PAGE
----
Factbox-U.S. climate deal has money for EVs, clean energy and even Big Oil

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FILE PHOTO: AES Clean Power wind turbines in Palm Springs

(Reuters) – After years of failed attempts to pass major legislation to combat climate change, the U.S. Senate’s Inflation Reduction Act is poised to become largest U.S. climate legislation in history.

The bill would divert nearly $370 billion to climate and energy security measures, aimed at slashing greenhouse gas emissions around 40% by 2030 and curbing consumer energy costs at the same time.

Much of the spending would go to new or expanded tax credits to promote clean energy generation, electrification, energy efficiency and wider adoption of electric vehicles.

A good chunk of the bill, however, is also devoted to supporting fossil fuel development by protecting federal drilling auctions and supporting upgrades of coal and gas facilities – concessions required to win over West Virginia’s Democratic Senator Joe Manchin in the party-line vote.

The agreement represents a compromise from the initial sweeping legislative ambitions by President Joe Biden’s administration for combating climate change, though the legislation was praised by environmental advocates as a crucial step forward.

Here are some of the key climate and energy provisions in the deal, which must now pass the House of Representatives before going to Biden to sign into law.

* Credits of several thousand dollars for the purchase ofzero-emissions electric vehicles: up to $7,500 for new EVs and$4,000 for used electric cars. Transportation generates around aquarter of U.S. greenhouse gas emissions. * An extension of investment and production tax credits forwind, solar and other renewable energy sources. Wind and solarare considered crucial to cleaning up the power sector, which isthe source of another quarter of U.S. greenhouse gas emissions. * An extension and expansion of credits for carbon captureand sequestration, including from big emitting power plants.This incentive allows fossil fuel plants to keep running as longas they install equipment that can capture 75% or more of theircarbon output. * Credits for production of nuclear and hydrogen power. TheBiden administration considers nuclear and hydrogen energy to bevital to decarbonization. * Extended credits for biodiesel, and incentives for”sustainable aviation fuel” needed to reduce emissions from theairline industry. * Allocation of billions of dollars to the U.S. Departmentof Agriculture for climate-friendly farming practices. * A fee on emissions of the greenhouse gas methane from theoil and gas industry, alongside more than $1.5 billion inincentives for producers to install new technology helping tocut those emissions. Methane is seen by scientists and climatepolicy experts as one of the worst climate offenders, but alsoone of the easiest to tackle in the near term. * A requirement that the Interior Department conduct oil andgas lease sales offshore and onshore for years to come. Bidenhad promised during his campaign for the presidency to endfederal oil and gas drilling to fight climate change but hasfaced significant political and legal obstacles. * A permanent extension of the coal excise tax that willfund the Black Lung Disability Trust Fund, assisting coal minerswho are battling black lung disease.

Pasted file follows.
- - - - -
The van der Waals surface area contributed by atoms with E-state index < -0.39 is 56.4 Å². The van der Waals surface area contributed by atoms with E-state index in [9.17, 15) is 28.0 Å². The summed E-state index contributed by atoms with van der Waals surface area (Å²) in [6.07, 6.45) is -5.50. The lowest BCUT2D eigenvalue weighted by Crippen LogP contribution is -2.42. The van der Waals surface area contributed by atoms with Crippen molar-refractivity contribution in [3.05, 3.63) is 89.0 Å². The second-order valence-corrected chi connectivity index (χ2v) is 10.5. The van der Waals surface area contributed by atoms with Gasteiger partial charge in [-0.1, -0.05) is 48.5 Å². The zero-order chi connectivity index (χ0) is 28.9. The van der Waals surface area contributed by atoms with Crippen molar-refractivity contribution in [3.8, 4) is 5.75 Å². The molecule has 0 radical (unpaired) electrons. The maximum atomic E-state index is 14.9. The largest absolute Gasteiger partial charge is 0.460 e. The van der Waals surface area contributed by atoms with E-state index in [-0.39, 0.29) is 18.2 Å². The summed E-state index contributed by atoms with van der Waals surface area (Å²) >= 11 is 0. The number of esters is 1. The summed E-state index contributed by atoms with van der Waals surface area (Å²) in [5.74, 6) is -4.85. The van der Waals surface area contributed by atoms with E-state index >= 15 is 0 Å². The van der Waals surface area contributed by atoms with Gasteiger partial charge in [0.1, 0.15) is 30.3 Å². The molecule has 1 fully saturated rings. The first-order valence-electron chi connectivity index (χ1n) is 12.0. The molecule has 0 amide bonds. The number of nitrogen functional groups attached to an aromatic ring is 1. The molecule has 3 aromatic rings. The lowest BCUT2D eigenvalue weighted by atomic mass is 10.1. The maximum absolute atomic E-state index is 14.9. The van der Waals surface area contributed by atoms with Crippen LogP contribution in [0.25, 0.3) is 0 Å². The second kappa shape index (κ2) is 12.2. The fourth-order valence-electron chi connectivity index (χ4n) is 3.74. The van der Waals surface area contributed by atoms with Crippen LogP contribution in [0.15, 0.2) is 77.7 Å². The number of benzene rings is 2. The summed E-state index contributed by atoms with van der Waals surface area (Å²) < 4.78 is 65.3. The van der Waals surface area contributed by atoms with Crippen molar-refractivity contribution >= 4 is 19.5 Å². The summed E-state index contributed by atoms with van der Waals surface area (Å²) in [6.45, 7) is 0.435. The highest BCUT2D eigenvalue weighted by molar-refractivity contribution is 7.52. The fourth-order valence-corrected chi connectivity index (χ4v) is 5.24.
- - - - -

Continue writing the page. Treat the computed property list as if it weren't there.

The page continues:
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(Reporting by Timothy Gardner and Leah Douglas in Washington; Writing by Richard Valdmanis; Editing by Will Dunham and Lisa Shumaker)

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